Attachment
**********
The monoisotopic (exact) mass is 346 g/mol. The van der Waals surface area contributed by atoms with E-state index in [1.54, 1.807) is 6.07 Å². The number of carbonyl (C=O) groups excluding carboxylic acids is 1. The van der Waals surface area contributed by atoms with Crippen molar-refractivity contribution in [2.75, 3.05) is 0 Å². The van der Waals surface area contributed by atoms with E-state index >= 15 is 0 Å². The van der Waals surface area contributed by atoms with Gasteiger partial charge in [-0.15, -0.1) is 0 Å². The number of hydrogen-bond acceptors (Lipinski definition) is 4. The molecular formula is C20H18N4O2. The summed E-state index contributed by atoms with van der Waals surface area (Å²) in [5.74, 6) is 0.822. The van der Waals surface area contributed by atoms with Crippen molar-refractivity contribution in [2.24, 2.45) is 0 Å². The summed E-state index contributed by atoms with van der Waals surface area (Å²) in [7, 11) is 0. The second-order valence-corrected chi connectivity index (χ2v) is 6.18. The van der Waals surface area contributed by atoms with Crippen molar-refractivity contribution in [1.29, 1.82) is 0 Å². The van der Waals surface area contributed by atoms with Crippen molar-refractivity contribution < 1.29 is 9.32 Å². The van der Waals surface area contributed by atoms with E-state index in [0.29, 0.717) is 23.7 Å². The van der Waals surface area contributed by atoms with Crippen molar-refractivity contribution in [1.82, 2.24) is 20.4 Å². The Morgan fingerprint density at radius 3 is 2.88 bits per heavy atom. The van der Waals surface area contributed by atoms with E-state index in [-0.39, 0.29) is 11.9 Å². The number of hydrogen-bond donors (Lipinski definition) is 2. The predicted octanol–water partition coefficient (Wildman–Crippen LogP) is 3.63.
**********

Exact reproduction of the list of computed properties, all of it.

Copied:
The monoisotopic (exact) mass is 346 g/mol. The van der Waals surface area contributed by atoms with E-state index in [1.54, 1.807) is 6.07 Å². The number of carbonyl (C=O) groups excluding carboxylic acids is 1. The van der Waals surface area contributed by atoms with Crippen molar-refractivity contribution in [2.75, 3.05) is 0 Å². The van der Waals surface area contributed by atoms with E-state index >= 15 is 0 Å². The van der Waals surface area contributed by atoms with Gasteiger partial charge in [-0.15, -0.1) is 0 Å². The number of hydrogen-bond acceptors (Lipinski definition) is 4. The molecular formula is C20H18N4O2. The summed E-state index contributed by atoms with van der Waals surface area (Å²) in [5.74, 6) is 0.822. The van der Waals surface area contributed by atoms with Crippen molar-refractivity contribution in [2.24, 2.45) is 0 Å². The summed E-state index contributed by atoms with van der Waals surface area (Å²) in [7, 11) is 0. The second-order valence-corrected chi connectivity index (χ2v) is 6.18. The van der Waals surface area contributed by atoms with Crippen molar-refractivity contribution in [1.29, 1.82) is 0 Å². The van der Waals surface area contributed by atoms with Crippen molar-refractivity contribution < 1.29 is 9.32 Å². The van der Waals surface area contributed by atoms with E-state index in [0.29, 0.717) is 23.7 Å². The van der Waals surface area contributed by atoms with Crippen molar-refractivity contribution in [1.82, 2.24) is 20.4 Å². The Morgan fingerprint density at radius 3 is 2.88 bits per heavy atom. The van der Waals surface area contributed by atoms with E-state index in [-0.39, 0.29) is 11.9 Å². The number of hydrogen-bond donors (Lipinski definition) is 2. The predicted octanol–water partition coefficient (Wildman–Crippen LogP) is 3.63.